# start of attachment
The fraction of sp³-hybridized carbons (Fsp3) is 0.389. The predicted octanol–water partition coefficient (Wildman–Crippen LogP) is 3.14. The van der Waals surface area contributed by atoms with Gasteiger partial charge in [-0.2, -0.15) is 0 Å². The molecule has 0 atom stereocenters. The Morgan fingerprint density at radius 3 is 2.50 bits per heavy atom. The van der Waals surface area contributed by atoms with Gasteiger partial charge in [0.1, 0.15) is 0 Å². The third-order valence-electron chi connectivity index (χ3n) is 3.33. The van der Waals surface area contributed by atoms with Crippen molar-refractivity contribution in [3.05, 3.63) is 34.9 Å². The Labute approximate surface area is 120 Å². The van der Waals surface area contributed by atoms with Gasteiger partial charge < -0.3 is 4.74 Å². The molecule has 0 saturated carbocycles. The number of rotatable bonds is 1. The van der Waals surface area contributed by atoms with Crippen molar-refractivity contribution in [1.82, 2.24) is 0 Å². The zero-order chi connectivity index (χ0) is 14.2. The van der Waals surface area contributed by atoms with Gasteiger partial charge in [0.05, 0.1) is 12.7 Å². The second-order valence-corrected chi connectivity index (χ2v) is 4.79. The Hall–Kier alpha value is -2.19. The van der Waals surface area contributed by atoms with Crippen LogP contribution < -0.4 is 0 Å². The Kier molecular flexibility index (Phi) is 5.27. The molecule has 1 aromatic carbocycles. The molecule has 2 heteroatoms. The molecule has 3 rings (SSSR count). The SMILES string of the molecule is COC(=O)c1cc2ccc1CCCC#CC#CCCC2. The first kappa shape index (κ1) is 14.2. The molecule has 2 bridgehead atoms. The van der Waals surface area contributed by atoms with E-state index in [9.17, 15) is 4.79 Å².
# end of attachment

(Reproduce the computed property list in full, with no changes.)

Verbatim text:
The fraction of sp³-hybridized carbons (Fsp3) is 0.389. The predicted octanol–water partition coefficient (Wildman–Crippen LogP) is 3.14. The van der Waals surface area contributed by atoms with Gasteiger partial charge in [-0.2, -0.15) is 0 Å². The molecule has 0 atom stereocenters. The Morgan fingerprint density at radius 3 is 2.50 bits per heavy atom. The van der Waals surface area contributed by atoms with Gasteiger partial charge in [0.1, 0.15) is 0 Å². The third-order valence-electron chi connectivity index (χ3n) is 3.33. The van der Waals surface area contributed by atoms with Crippen molar-refractivity contribution in [3.05, 3.63) is 34.9 Å². The Labute approximate surface area is 120 Å². The van der Waals surface area contributed by atoms with Gasteiger partial charge < -0.3 is 4.74 Å². The molecule has 0 saturated carbocycles. The number of rotatable bonds is 1. The van der Waals surface area contributed by atoms with Crippen molar-refractivity contribution in [1.82, 2.24) is 0 Å². The zero-order chi connectivity index (χ0) is 14.2. The van der Waals surface area contributed by atoms with Gasteiger partial charge in [0.05, 0.1) is 12.7 Å². The second-order valence-corrected chi connectivity index (χ2v) is 4.79. The Hall–Kier alpha value is -2.19. The van der Waals surface area contributed by atoms with Crippen LogP contribution < -0.4 is 0 Å². The Kier molecular flexibility index (Phi) is 5.27. The molecule has 1 aromatic carbocycles. The molecule has 2 heteroatoms. The molecule has 3 rings (SSSR count). The SMILES string of the molecule is COC(=O)c1cc2ccc1CCCC#CC#CCCC2. The first kappa shape index (κ1) is 14.2. The molecule has 2 bridgehead atoms. The van der Waals surface area contributed by atoms with E-state index in [9.17, 15) is 4.79 Å².